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Talking Points to Ease Your Child’s Anxiety about Summer Camp

Sending your child to camp for the first time is a major milestone for most families — one that is often marked by excitement, anticipation and perhaps even some anxiety. One way to help prepare your child for camp is to talk with them about it before they go. Here are some sample topics for discussion that will help prepare your child emotionally for their big adventure.

Friends

“Camp is about making new friends. If you are shy about meeting new kids, then learn to get to know others by being a good listener. Remember also that not everyone in your cabin, bunk or group has to be your friend, and you don’t have to be everyone else’s friend. As long as you treat others with respect and they do the same with you, then having one or two friends at camp is fine. If you have more, then that’s great!”

Adjusting to New Routines

“Give yourself time. One thing about camp is that almost everything is new — the kids, the activities, the routines, the bed you sleep in, the bathroom. It takes a few days to get adjusted, so be patient with yourself. Most of the time, you will be having so much fun, you won’t mind all the changes, but if you do, remember that you will get so used to things that by the time you come home, you will miss all those things!”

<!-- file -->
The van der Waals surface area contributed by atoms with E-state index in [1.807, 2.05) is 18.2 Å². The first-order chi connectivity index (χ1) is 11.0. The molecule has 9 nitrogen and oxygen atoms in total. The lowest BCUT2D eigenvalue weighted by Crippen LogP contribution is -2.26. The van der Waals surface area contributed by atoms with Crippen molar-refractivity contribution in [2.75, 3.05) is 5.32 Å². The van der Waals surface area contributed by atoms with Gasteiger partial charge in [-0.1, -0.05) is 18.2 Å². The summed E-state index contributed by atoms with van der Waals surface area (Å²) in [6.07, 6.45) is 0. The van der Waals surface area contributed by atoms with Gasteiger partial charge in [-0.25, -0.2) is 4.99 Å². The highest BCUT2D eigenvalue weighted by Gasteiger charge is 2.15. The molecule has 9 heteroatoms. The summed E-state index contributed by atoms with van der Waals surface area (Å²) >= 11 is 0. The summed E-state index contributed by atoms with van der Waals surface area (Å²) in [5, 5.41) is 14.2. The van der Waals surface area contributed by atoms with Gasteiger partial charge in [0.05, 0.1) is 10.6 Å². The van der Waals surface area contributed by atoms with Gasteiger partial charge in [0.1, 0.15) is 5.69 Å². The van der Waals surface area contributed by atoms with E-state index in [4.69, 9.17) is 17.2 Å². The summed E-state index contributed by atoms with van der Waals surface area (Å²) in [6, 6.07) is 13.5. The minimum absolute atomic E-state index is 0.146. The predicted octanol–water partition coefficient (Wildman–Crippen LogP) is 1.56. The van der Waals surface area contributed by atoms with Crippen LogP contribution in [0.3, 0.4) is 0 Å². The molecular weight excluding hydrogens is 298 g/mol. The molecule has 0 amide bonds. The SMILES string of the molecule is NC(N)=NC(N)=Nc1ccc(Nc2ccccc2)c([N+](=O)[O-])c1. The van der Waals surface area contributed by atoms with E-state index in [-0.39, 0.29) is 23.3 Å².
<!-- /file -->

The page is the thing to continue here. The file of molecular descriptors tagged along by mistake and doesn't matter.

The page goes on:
Helping Others

“Camp is about fun, but it also requires that you help. Clean-up is part of camp. You do it every day! As your parent, I hope you will cooperate.”

Getting Help

“Everyone has good days and bad days. If you are having a problem, your counselor is there to help you. You don’t have to wait to tell us if you are upset about something. After all, if your counselor doesn’t know what might be troubling you, they can’t help you. Be honest and ask for what you need.”

Talking with your child about these kinds of issues is a great way to show support as your child gets ready to take this important step on the road to being more resilient and self-reliant. For you as a parent, it can give you more peace of mind as you allow your child to participate safely in a broader world.

Originally published in Camp Magazine. Reprinted by permission of the American Camp Association. ©2019, American Camping Association, Inc.

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